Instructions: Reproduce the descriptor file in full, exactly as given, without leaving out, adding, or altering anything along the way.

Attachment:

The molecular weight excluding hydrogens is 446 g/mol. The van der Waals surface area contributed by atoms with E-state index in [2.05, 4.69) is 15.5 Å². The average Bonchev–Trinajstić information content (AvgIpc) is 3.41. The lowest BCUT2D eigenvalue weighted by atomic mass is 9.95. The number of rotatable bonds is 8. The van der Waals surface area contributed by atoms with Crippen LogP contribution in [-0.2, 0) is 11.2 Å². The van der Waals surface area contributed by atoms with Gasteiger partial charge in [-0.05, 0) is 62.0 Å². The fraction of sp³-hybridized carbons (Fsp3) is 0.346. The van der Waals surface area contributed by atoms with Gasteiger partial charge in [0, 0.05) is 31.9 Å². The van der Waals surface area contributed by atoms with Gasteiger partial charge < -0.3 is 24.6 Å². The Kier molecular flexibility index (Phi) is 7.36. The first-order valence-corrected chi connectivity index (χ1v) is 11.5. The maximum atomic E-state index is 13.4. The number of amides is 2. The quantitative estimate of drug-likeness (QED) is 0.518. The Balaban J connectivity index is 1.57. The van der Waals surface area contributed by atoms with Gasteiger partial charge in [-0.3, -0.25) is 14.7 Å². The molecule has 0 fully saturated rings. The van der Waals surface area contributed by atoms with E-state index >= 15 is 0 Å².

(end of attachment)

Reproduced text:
The molecular weight excluding hydrogens is 446 g/mol. The van der Waals surface area contributed by atoms with E-state index in [2.05, 4.69) is 15.5 Å². The average Bonchev–Trinajstić information content (AvgIpc) is 3.41. The lowest BCUT2D eigenvalue weighted by atomic mass is 9.95. The number of rotatable bonds is 8. The van der Waals surface area contributed by atoms with Crippen LogP contribution in [-0.2, 0) is 11.2 Å². The van der Waals surface area contributed by atoms with Gasteiger partial charge in [-0.05, 0) is 62.0 Å². The fraction of sp³-hybridized carbons (Fsp3) is 0.346. The van der Waals surface area contributed by atoms with Gasteiger partial charge in [0, 0.05) is 31.9 Å². The van der Waals surface area contributed by atoms with Gasteiger partial charge < -0.3 is 24.6 Å². The Kier molecular flexibility index (Phi) is 7.36. The first-order valence-corrected chi connectivity index (χ1v) is 11.5. The maximum atomic E-state index is 13.4. The number of amides is 2. The quantitative estimate of drug-likeness (QED) is 0.518. The Balaban J connectivity index is 1.57. The van der Waals surface area contributed by atoms with Gasteiger partial charge in [-0.3, -0.25) is 14.7 Å². The molecule has 0 fully saturated rings. The van der Waals surface area contributed by atoms with E-state index >= 15 is 0 Å².